On July 1, 1878, the United States War Department hired Marcus J. Wright (1831-1922) a former Confederate brigadier general from Tennessee, as an agent to help collect records relating to the Civil War. Wright sent a copy of the circular announcing the appointment to his former commander-in-chief, Jefferson Davis, who responded with this letter on July 18, 1878.
The most popular subjects of sketches by Civil War soldiers were their camps – no doubt a product of the amount of time they spent in those camps. Highlighted here are two such sketches from the Museum’s collections: a simple pencil and ink sketch of a simple camp at Neil’s Dam, Virginia, 1861, by Pvt. Kennedy Palmer of Company H, 13th Virginia Infantry, and a more elaborate sketch of the more elaborate winter quarters of an artillery battalion in Albemarle County, Virginia, 1863-1864.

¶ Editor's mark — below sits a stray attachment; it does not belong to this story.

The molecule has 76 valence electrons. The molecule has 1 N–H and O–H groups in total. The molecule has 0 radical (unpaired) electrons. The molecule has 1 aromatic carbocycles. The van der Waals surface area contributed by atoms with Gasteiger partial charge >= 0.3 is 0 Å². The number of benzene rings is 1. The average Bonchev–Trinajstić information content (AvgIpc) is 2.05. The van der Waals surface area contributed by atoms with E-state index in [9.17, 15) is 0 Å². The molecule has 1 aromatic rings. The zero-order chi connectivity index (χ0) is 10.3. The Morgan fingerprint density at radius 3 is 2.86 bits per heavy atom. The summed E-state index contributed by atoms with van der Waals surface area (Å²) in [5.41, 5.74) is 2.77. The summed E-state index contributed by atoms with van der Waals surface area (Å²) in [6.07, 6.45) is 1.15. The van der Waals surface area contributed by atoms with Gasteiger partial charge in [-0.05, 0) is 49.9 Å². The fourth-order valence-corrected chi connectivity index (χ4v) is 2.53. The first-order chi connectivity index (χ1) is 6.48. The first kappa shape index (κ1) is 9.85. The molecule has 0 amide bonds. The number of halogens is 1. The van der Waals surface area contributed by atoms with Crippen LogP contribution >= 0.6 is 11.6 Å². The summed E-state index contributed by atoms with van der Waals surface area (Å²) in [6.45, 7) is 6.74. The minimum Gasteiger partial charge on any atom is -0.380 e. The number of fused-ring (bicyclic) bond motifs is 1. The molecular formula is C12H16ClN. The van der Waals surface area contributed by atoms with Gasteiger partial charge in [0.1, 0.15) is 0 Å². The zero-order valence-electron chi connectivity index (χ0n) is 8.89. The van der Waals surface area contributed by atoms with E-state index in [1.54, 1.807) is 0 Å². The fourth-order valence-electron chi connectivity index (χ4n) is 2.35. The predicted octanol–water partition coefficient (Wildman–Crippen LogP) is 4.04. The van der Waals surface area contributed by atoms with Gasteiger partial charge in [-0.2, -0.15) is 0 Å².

Prompted by Germany’s declaration of unrestricted submarine warfare, the United States entered “the Great War” on the side of the Allies in April 1917. While the U.S. government worried about the loyalty of millions of German-Americans, other “hyphenated Americans” went out of their way to demonstrate their support of the American war effort.
“Time heals all wounds and banishes all differences to naught. But the memory of men and deeds – men who gave their lives in deeds for a cause in which they honestly believed – goes on into indefinite generations.”
One hundred and fifty years ago this month, an estimated 300,000 southerners, white and black, faced the real prospect of famine. The immediate cause of the crisis was not the effects of civil war and emancipation, but drought and crop failure during the 1866 growing season. The Federal government, through the Bureau of Refugees, Freedmen, and Abandoned Lands – the “Freedmen’s Bureau” – budgeted $500,000 in aid, and private organizations mobilized throughout the United States to raise and distribute money, food, and clothing.